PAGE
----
For a segment of Girl Meets World’s audience, the new sitcom must necessarily compete with its predecessor. A gentle, slyly savvy show that was the introduction to multi-camera sitcoms for plenty of viewers born in the ’80s and ’90s—and based on recent TV comedy trends, possibly the last show in that format any of those viewers ever watched—Boy Meets World doesn’t set the highest of bars for its Disney Channel follow-up. The coming-of-age comedy is easy; it’s nailing the warmth and the heart between the jokes that’s difficult. That latter quality isn’t a staple of Disney’s recent live-action efforts, in which the girls and boys don’t meet the world, but rather have the world thrust upon them via immense levels of wealth and fame. To return to the genuine slice-of-life feel of Boy Meets World is the first of many small achievements for the Girl Meets World pilot.
Centering on the daughter of Cory (Ben Savage) and Topanga Matthews (Danielle Fishel), the first look at Girl Meets World is a chip off the old sitcom. But like young Riley Matthews (Rowan Blanchard) herself, the series must learn to make its own path. That’s the through-line of Girl Meets World’s first episode, which contains 22 minutes of Riley asserting her independence by following the example of her edgy best friend, Maya (Sabrina Carpenter). With a script by Boy Meets World vet David Kendall—who’s been overseeing the other spawn of TGIF on ABC Family’s Melissa & Joey—the premiere builds a solid foundation for the series, and boasts an admirable lack of gimmickry for a 2014 Disney Channel sitcom. For the most part, that balances out alienating characteristics, like the overly glossy (adolescent characters who look like they just sprinted through Sephora) and unnecessarily shrill (a character’s name is practically willed into a catchphrase through sheer repetition).
Although Riley’s the focus, she has to share the stage with her dad more than he ever did with his own parents. Cory is in a bizarre TV purgatory, because he feels what his daughter is going through so acutely: As seen in 158 episodes of Boy Meets World, Cory too had trouble establishing an identity, wasn’t the most accomplished student, and was best friends with a kid from the wrong side of the tracks. The refrain of the pilot script is even “Mr. Matthews,” the sobriquet given to Cory by his mentor, William Daniels’ Mr. Feeny—one that plays into a touching Boy Meets World wink in the pilot’s tag. But this isn’t his show. That tension is mitigated by the script, with its multiple mentions of characters seeing reflections of themselves in one another. The casting of Blanchard is an inspired choice in that regard: She shares the young Savage’s knack for pulling faces, a recurring gag that receives plenty of multi-cam boosts in the pilot. (Typical Girl Meets World laugh: Riley and another character in a two-shot; cut to another angle, another character; cut back to Blanchard, co-star, and Blanchard’s huge, expressive reaction.)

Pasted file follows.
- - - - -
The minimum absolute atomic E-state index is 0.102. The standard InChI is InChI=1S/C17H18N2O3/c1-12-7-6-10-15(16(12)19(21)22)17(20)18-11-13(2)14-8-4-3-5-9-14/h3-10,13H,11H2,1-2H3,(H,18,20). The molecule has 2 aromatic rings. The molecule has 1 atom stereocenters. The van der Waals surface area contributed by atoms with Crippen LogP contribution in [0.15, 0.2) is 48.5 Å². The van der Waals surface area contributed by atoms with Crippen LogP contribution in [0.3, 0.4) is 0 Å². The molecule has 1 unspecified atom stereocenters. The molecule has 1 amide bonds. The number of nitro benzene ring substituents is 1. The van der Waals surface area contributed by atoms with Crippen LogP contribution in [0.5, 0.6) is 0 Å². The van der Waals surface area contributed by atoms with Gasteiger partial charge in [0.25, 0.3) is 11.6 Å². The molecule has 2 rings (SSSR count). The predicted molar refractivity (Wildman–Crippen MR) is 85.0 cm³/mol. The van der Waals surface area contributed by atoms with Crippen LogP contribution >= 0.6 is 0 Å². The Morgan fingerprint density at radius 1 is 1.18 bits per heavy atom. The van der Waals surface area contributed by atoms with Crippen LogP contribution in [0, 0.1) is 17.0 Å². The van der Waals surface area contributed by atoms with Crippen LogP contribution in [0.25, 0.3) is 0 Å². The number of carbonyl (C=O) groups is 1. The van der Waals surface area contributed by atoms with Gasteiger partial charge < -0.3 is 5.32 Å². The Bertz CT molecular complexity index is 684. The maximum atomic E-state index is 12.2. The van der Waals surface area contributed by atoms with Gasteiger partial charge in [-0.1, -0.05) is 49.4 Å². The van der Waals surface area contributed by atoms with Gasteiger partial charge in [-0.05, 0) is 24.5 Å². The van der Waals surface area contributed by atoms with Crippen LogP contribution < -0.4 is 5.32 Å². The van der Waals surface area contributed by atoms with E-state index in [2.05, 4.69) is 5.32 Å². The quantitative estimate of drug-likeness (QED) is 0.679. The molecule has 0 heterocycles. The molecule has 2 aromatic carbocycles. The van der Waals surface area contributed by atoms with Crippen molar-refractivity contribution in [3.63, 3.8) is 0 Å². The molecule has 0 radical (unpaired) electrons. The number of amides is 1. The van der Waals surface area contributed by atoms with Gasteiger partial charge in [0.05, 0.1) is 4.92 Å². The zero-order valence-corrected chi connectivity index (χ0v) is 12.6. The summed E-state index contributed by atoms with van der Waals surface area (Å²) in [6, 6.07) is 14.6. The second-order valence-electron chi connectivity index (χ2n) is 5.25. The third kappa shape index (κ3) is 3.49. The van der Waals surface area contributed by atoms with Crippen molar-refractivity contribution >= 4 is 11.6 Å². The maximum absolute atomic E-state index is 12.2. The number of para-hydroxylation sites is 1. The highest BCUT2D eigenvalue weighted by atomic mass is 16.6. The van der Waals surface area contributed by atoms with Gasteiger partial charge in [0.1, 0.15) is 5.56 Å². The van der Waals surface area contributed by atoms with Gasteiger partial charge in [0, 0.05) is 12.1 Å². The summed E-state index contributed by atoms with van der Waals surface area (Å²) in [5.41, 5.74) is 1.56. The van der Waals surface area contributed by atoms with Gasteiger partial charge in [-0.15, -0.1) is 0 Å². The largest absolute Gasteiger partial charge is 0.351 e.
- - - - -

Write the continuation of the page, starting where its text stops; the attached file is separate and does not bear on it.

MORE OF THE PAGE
The challenge is in the treatment of Girl Meets World’s shifted perspective. The show is dealing with more than a different era of adolescent angst—it’s the adolescent angst of a different sex, one that contemporary pop culture doesn’t always treat with the most grace. When Maya tells her best friend, “Don’t save me,” it’s a more loaded, damsel-in-distress-busting comment than any of the times Shawn Hunter refused Cory’s assistance. The complicating factor is Cory, whose all-day presence in his daughter’s life muddies his daughter’s quest for independence. The Cory-Riley relationship matters a great deal to Girl Meets World, but it’s Riley and Maya’s friendship that will be the bedrock of the program, a genuine, deeply felt devotion that, at its best, is a middle-school parallel to the platonic commitment that winningly played out across the first season of USA’s Playing House.
That bond emulates the friendship at the center of Boy Meets World without simply presenting viewers with distaff versions of Cory and Shawn. Replicating the beats of that previous show isn’t as important to Girl Meets World’s potential for success as reviving the spirit of its inspiration. It’s there in measured doses in the pilot, bolstering the broader jokes, staged performances from child actors, and requisite feints toward classroom puppy love. The pilot’s no straight-A student, but it spells positive things to come for Miss Matthews and her father.